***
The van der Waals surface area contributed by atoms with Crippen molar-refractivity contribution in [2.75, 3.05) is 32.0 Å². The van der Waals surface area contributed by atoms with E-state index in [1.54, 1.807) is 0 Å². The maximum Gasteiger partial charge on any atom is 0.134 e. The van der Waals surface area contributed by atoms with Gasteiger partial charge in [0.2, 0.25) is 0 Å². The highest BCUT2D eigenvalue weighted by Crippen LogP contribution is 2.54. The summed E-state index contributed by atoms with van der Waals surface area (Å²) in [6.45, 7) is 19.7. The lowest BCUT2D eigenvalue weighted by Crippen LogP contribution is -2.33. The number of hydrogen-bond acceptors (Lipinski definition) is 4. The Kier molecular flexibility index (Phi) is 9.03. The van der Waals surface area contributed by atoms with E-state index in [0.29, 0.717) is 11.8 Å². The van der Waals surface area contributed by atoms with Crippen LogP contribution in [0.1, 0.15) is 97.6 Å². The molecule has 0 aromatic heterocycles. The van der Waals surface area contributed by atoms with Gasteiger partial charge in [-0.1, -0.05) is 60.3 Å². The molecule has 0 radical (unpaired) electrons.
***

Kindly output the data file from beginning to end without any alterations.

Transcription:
The van der Waals surface area contributed by atoms with Crippen molar-refractivity contribution in [2.75, 3.05) is 32.0 Å². The van der Waals surface area contributed by atoms with E-state index in [1.54, 1.807) is 0 Å². The maximum Gasteiger partial charge on any atom is 0.134 e. The van der Waals surface area contributed by atoms with Gasteiger partial charge in [0.2, 0.25) is 0 Å². The highest BCUT2D eigenvalue weighted by Crippen LogP contribution is 2.54. The summed E-state index contributed by atoms with van der Waals surface area (Å²) in [6.45, 7) is 19.7. The lowest BCUT2D eigenvalue weighted by Crippen LogP contribution is -2.33. The number of hydrogen-bond acceptors (Lipinski definition) is 4. The Kier molecular flexibility index (Phi) is 9.03. The van der Waals surface area contributed by atoms with E-state index in [0.29, 0.717) is 11.8 Å². The van der Waals surface area contributed by atoms with Crippen LogP contribution in [0.1, 0.15) is 97.6 Å². The molecule has 0 aromatic heterocycles. The van der Waals surface area contributed by atoms with Gasteiger partial charge in [-0.1, -0.05) is 60.3 Å². The molecule has 0 radical (unpaired) electrons.